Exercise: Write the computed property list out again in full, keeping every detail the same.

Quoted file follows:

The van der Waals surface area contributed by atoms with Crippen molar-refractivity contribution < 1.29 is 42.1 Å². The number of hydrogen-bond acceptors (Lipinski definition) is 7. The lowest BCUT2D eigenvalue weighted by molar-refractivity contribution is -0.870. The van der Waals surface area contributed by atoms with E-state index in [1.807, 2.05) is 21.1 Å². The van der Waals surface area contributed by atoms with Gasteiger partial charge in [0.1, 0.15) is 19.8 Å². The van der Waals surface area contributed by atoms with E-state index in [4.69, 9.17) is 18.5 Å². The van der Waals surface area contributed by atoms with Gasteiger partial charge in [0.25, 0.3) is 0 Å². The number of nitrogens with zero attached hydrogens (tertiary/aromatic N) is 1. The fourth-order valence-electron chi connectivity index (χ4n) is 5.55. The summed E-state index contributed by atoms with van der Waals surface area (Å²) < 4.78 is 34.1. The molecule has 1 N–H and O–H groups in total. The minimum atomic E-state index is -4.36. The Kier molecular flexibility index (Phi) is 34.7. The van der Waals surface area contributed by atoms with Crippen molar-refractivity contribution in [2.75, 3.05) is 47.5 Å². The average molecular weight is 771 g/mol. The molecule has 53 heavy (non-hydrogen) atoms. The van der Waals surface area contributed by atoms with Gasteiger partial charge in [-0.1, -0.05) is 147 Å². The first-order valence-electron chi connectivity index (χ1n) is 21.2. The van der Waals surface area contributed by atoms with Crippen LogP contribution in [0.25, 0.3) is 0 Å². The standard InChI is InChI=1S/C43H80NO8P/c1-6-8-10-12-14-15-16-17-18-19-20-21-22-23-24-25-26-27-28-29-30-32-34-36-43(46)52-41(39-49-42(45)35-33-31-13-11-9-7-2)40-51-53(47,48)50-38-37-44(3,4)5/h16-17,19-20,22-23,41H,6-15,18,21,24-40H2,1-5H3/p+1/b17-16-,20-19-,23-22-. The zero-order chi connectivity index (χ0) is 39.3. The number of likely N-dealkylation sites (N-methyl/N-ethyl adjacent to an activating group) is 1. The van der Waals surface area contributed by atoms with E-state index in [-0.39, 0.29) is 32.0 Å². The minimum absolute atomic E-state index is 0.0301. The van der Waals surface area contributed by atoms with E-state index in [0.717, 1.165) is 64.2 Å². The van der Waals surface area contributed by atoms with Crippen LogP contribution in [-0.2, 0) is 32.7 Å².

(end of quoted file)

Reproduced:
The van der Waals surface area contributed by atoms with Crippen molar-refractivity contribution < 1.29 is 42.1 Å². The number of hydrogen-bond acceptors (Lipinski definition) is 7. The lowest BCUT2D eigenvalue weighted by molar-refractivity contribution is -0.870. The van der Waals surface area contributed by atoms with E-state index in [1.807, 2.05) is 21.1 Å². The van der Waals surface area contributed by atoms with Gasteiger partial charge in [0.1, 0.15) is 19.8 Å². The van der Waals surface area contributed by atoms with E-state index in [4.69, 9.17) is 18.5 Å². The van der Waals surface area contributed by atoms with Gasteiger partial charge in [0.25, 0.3) is 0 Å². The number of nitrogens with zero attached hydrogens (tertiary/aromatic N) is 1. The fourth-order valence-electron chi connectivity index (χ4n) is 5.55. The summed E-state index contributed by atoms with van der Waals surface area (Å²) < 4.78 is 34.1. The molecule has 1 N–H and O–H groups in total. The minimum atomic E-state index is -4.36. The Kier molecular flexibility index (Phi) is 34.7. The van der Waals surface area contributed by atoms with Crippen molar-refractivity contribution in [2.75, 3.05) is 47.5 Å². The average molecular weight is 771 g/mol. The molecule has 53 heavy (non-hydrogen) atoms. The van der Waals surface area contributed by atoms with Gasteiger partial charge in [-0.1, -0.05) is 147 Å². The first-order valence-electron chi connectivity index (χ1n) is 21.2. The van der Waals surface area contributed by atoms with Crippen LogP contribution in [0.25, 0.3) is 0 Å². The standard InChI is InChI=1S/C43H80NO8P/c1-6-8-10-12-14-15-16-17-18-19-20-21-22-23-24-25-26-27-28-29-30-32-34-36-43(46)52-41(39-49-42(45)35-33-31-13-11-9-7-2)40-51-53(47,48)50-38-37-44(3,4)5/h16-17,19-20,22-23,41H,6-15,18,21,24-40H2,1-5H3/p+1/b17-16-,20-19-,23-22-. The zero-order chi connectivity index (χ0) is 39.3. The number of likely N-dealkylation sites (N-methyl/N-ethyl adjacent to an activating group) is 1. The van der Waals surface area contributed by atoms with E-state index in [-0.39, 0.29) is 32.0 Å². The minimum absolute atomic E-state index is 0.0301. The van der Waals surface area contributed by atoms with E-state index in [0.717, 1.165) is 64.2 Å². The van der Waals surface area contributed by atoms with Crippen LogP contribution in [-0.2, 0) is 32.7 Å².